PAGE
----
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dc.contributor.authorSchwartz, Rebecca
dc.date.accessioned2018-07-12T18:35:06Z
dc.date.available2018-07-12T18:35:06Z
dc.date.issued1990
dc.identifier.citationSource: Dissertation Abstracts International, Volume: 52-06, Section: B, page: 3307.;Advisors: Beatrice Beebe.
dc.identifier.urihttps://yulib002.mc.yu.edu/login?url=http://gateway.proquest.com/openurl?url_ver=Z39.88-2004&rft_val_fmt=info:ofi/fmt:kev:mtx:dissertation&res_dat=xri:pqm&rft_dat=xri:pqdiss:9130424
dc.identifier.urihttps://hdl.handle.net/20.500.12202/3386
dc.description.abstractThis study examined whether maternal expectations and affective climate are associated with 12 month old infant Bayley performance and infant facial display during Bayley testing. 85 middle-class normal mother-infant dyads were studied. Investigators visited the home of each dyad to administer the Bayley Scales of Infant Development.;During the Bayley administration, maternal involvement (maternal comments, physical interventions, and positive reinforcements) with her child, and both mother and infant's facial display of emotion, were recorded. Maternal affective climate was assessed by the variables of maternal facial display and maternal involvement during the Bayley. Maternal expectations were assessed through questionnaires completed by the mothers.;A moderate range of both maternal expectations and maternal involvement during the Bayley was hypothesized to be positively associated with 12 month old Bayley performance and infant facial display during Bayley testing. Maternal facial display was hypothesized to yield a positive linear relationship to both the infant Bayley score and infant facial display during testing.;Results demonstrated: (1) mothers of infants with higher Bayley scores had higher expectations of their infants, (2) a curvilinear relationship between maternal expectations and infant facial display, such that a moderate range of maternal expectations was associated with more positive infant facial display during Bayley testing. But highest and lowest maternal expectations were associated with a lowering of positive infant facial display of emotion. Therefore mothers of infants with higher Bayley scores and less positive facial display during the Bayley had the highest expectations of their infants, (3) maternal facial display during infant cognitive testing was positively related to both infant Bayley score and infant facial display, and finally, (4) maternal involvement was unrelated to infant Bayley score, but there was a significant negative linear relationship between maternal involvement with her infant during the Bayley and infant facial display during the Bayley. Mothers who were more involved with their babies during cognitive testing had infants with less positive facial display of emotion during Bayley testing.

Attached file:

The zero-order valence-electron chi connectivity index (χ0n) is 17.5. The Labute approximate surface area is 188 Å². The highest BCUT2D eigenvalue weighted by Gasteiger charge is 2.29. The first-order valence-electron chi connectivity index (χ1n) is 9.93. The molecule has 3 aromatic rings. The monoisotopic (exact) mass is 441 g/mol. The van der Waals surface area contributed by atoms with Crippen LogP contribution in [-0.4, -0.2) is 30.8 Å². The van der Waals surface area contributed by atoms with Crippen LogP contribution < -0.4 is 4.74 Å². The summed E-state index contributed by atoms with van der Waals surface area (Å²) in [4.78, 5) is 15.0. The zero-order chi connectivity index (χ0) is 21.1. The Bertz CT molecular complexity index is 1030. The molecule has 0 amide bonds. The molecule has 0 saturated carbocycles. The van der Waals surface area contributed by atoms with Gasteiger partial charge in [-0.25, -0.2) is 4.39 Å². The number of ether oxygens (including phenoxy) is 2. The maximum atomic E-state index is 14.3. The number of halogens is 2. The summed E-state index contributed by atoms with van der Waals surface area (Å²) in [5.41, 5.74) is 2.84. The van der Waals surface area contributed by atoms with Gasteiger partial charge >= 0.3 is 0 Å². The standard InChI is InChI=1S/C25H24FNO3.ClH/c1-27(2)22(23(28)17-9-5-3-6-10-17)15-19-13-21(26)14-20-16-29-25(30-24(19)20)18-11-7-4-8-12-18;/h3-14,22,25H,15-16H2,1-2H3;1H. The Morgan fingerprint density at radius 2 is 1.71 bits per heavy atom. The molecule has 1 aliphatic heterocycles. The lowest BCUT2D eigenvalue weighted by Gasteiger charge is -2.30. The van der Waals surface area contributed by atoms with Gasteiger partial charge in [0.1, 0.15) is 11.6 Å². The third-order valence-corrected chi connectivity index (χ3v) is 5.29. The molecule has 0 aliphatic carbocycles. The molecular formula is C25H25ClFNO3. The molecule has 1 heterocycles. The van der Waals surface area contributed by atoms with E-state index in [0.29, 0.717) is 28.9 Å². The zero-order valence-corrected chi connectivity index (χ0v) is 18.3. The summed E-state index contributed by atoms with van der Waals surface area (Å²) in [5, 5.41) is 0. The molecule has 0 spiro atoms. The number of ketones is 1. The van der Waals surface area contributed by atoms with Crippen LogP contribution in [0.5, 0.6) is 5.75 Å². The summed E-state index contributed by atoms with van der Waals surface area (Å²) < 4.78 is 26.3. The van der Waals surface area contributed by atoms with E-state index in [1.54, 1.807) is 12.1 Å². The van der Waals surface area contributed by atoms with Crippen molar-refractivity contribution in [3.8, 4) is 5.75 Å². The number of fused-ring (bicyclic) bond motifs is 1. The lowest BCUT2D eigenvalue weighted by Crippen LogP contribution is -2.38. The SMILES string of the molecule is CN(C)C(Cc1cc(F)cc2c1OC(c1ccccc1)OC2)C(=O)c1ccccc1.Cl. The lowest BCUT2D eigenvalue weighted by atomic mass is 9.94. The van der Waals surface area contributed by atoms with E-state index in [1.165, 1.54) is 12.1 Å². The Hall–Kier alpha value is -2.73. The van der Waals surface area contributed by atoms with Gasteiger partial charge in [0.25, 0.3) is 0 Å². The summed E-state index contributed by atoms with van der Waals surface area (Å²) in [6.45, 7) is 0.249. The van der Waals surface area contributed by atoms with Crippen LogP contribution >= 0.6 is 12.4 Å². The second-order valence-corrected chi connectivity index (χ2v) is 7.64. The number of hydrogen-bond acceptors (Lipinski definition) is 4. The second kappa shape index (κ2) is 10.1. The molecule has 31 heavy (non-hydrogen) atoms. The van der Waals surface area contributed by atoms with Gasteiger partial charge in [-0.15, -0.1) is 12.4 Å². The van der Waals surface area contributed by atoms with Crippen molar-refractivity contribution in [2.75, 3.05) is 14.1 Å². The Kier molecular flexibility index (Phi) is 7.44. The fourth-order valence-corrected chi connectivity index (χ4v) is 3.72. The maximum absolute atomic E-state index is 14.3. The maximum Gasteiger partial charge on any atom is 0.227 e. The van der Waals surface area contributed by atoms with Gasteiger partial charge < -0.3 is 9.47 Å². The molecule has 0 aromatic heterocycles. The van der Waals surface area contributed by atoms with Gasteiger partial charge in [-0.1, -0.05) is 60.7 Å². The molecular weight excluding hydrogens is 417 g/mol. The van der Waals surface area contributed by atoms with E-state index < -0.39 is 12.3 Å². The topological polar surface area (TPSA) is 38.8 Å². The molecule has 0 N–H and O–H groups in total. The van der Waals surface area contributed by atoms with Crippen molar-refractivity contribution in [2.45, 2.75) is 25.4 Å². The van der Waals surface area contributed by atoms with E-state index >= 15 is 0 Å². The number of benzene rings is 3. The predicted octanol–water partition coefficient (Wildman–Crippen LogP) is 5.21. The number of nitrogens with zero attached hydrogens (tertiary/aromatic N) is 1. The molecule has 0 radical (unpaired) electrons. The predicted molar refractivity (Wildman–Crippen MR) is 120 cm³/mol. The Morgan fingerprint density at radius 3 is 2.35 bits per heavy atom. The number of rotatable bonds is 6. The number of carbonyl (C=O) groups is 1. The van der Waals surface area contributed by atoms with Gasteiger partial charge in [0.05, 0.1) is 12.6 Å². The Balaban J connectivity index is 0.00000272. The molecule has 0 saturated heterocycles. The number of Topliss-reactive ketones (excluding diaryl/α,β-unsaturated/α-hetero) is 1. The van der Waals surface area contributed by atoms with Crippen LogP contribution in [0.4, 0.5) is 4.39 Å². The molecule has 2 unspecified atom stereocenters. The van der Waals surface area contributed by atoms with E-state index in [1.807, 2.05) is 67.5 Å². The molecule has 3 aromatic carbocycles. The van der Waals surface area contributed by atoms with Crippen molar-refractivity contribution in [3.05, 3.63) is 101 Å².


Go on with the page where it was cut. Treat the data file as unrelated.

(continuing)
dc.publisherProQuest Dissertations & Theses
dc.subjectClinical psychology.
dc.subjectDevelopmental psychology.
dc.titleMaternal expectations and affect in relation to infant Bayley score and affect
dc.typeDissertation


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